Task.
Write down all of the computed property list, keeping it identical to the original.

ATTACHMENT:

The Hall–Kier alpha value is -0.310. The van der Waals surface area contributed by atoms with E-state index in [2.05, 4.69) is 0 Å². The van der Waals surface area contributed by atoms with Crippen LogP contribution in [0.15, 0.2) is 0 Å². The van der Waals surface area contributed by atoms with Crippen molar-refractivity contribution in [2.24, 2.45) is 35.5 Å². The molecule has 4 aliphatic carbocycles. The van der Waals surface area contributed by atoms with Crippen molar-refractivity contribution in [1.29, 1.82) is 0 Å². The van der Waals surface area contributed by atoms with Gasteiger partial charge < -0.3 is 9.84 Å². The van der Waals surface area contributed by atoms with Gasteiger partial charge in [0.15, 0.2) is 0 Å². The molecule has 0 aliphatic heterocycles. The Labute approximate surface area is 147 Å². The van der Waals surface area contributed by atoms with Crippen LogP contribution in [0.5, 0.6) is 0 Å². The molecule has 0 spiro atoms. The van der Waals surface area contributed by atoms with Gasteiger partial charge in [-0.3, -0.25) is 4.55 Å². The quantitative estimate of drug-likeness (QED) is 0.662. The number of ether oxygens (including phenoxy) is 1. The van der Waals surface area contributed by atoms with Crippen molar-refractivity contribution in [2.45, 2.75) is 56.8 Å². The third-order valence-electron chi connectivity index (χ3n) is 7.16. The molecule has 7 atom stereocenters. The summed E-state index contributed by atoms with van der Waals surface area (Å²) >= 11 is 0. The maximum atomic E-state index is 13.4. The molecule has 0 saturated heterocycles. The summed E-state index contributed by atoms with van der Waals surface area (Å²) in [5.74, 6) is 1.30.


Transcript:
The Hall–Kier alpha value is -0.310. The van der Waals surface area contributed by atoms with E-state index in [2.05, 4.69) is 0 Å². The van der Waals surface area contributed by atoms with Crippen LogP contribution in [0.15, 0.2) is 0 Å². The van der Waals surface area contributed by atoms with Crippen molar-refractivity contribution in [2.24, 2.45) is 35.5 Å². The molecule has 4 aliphatic carbocycles. The van der Waals surface area contributed by atoms with Crippen molar-refractivity contribution in [1.29, 1.82) is 0 Å². The van der Waals surface area contributed by atoms with Gasteiger partial charge < -0.3 is 9.84 Å². The van der Waals surface area contributed by atoms with Gasteiger partial charge in [0.15, 0.2) is 0 Å². The molecule has 0 aliphatic heterocycles. The Labute approximate surface area is 147 Å². The van der Waals surface area contributed by atoms with Crippen LogP contribution in [0.5, 0.6) is 0 Å². The molecule has 0 spiro atoms. The van der Waals surface area contributed by atoms with Gasteiger partial charge in [-0.3, -0.25) is 4.55 Å². The quantitative estimate of drug-likeness (QED) is 0.662. The number of ether oxygens (including phenoxy) is 1. The van der Waals surface area contributed by atoms with Crippen molar-refractivity contribution in [2.45, 2.75) is 56.8 Å². The third-order valence-electron chi connectivity index (χ3n) is 7.16. The molecule has 7 atom stereocenters. The summed E-state index contributed by atoms with van der Waals surface area (Å²) >= 11 is 0. The maximum atomic E-state index is 13.4. The molecule has 0 saturated heterocycles. The summed E-state index contributed by atoms with van der Waals surface area (Å²) in [5.74, 6) is 1.30.